Smoked beers are not entirely new. Time was, before coal and gas kilns, all brewers cured their fresh grains over burning wood. As production modernized, beer’s heady fumes dissipated, except in the German city of Bamberg, where rauchbier, as it’s called there, lived on, made in ovens fired with fragrant beech.
Today’s new smoked beers are made the same way, with wet kernels of barley slowly dried over wood fires. The difference is that instead of using only beech, American brewers are smoking with local hardwood to create beers as varied as the nation’s regional barbecue styles. Fullsteam brewery, in Durham, North Carolina, makes a brown porter, Hogwash, with grains that are smoked using the state’s trademark hickory. Most pitmasters would never pair their meticulously smoked meat with strong, full-flavored brews, but chasing eastern North Carolina barbecue with Hogwash amplifies the meat’s subtly sweet wood flavor and mellows its tangy vinegar sauce.
“Smoky beer with barbecue is the path less traveled, for sure,” says Sean Lilly Wilson, founder of Fullsteam. Bucking the notion that barbecue’s accompaniments should be secondary—plain white bread, paper plates, pitchers of light, forgettable beer—brewers like Fullsteam, Fort Point in San Francisco, and Alaskan Brewing Co. in Juneau are not just smoking beer, but insisting it be paired with the country’s best smoked meat.
Other breweries are teaming up with smokehouses for special-collaboration beers, smoking their grain with the same type of wood used to barbecue the meat. Los Angeles’ Bruery uses white oak for the Mrs. Stoutfire imperial stout served at Beachwood BBQ, and Woods Beer Co. flavored the Almond Rye brewed for Perdition Smokehouse in Berkeley, California, with—what else—almond wood. Spoiled for choice in central Texas, the brewers at Jester King worked with new-school favorite Franklin Barbecue for the Figlet, a farmhouse ale made with local figs smoked over oak. But it’s not just the upstarts that are embracing smoky beers: Hill Country legend Salt Lick also partnered with Jester King on another farmhouse ale using malt smoked over pecan wood in the smokehouse’s own pits.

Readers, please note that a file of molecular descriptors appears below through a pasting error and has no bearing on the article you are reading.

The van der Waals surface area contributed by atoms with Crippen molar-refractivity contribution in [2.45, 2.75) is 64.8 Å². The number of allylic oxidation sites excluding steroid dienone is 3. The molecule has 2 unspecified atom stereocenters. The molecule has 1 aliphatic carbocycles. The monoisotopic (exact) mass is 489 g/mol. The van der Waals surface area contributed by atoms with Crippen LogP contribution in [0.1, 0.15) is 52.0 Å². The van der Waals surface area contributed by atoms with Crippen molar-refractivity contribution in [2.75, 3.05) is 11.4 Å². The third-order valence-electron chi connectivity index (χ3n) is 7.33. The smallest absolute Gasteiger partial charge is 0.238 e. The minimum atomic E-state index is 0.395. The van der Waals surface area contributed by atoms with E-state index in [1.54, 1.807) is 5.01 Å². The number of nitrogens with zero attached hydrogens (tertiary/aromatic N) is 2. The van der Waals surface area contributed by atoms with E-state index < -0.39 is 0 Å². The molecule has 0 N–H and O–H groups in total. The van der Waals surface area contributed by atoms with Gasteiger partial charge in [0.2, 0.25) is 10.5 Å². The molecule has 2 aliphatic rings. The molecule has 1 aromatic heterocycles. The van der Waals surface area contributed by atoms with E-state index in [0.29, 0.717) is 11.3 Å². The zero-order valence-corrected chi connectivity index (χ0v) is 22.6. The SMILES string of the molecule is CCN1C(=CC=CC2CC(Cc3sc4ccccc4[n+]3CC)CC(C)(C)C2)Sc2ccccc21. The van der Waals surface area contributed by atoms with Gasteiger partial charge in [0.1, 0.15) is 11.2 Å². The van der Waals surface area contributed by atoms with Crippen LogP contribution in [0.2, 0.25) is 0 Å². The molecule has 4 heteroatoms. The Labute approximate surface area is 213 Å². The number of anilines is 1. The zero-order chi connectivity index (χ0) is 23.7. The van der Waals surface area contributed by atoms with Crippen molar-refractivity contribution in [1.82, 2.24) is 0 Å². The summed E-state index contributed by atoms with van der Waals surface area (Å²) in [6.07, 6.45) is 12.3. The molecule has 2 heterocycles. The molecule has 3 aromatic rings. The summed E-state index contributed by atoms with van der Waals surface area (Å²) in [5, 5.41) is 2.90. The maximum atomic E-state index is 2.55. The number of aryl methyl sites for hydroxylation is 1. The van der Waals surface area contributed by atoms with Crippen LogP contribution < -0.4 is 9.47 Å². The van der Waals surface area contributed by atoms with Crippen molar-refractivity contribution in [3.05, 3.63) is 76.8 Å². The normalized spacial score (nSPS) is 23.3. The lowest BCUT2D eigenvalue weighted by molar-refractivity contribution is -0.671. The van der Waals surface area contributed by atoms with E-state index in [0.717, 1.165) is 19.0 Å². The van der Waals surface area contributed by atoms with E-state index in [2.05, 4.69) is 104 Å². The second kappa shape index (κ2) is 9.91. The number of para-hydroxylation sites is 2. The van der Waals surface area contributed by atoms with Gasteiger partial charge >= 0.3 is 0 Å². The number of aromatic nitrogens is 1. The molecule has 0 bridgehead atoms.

Five Smoked Brews to Try
Stone Smoked Porter
Stone’s was one of the first American-made rauchbiers when it debuted in the ’90s. Today, the company offers experimental spin-offs flavored with chiles or vanilla. 22-oz. bottle, $5 at craftshack.com
Fort Point Manzanita
German tradition with a homegrown twist: A classic tawny, malty-sweet brew, called an “alt” (old) for its long, mellow aging, gets some local flavor from charred manzanita branches. Check thejugshop.com for availability.
Alaskan Smoked Porter
This dark beer from Alaskan Brewing Co. has hints of spicy alder smoke that mellows with time. Vintage bottles are bacony and sweet like charred plum. 22-oz. bottle, $9.99 at bevmo.com
Uncommon Bacon Brown Ale
Santa Cruz, California
Nutty and crisp, thanks to roasted buckwheat, this experimental beer gets its smoky character not from grain but from a cured hog leg steeped in each batch. 4-pack of 16-oz. cans, $10.99 at binnys.com
Durham, North Carolina
For this lighter brown porter, North Carolina-grown barley is smoked over the state’s famous hickory—its tingly fumes fade into a subtly sweet toffee finish. Check bruisin-ales.com for availability.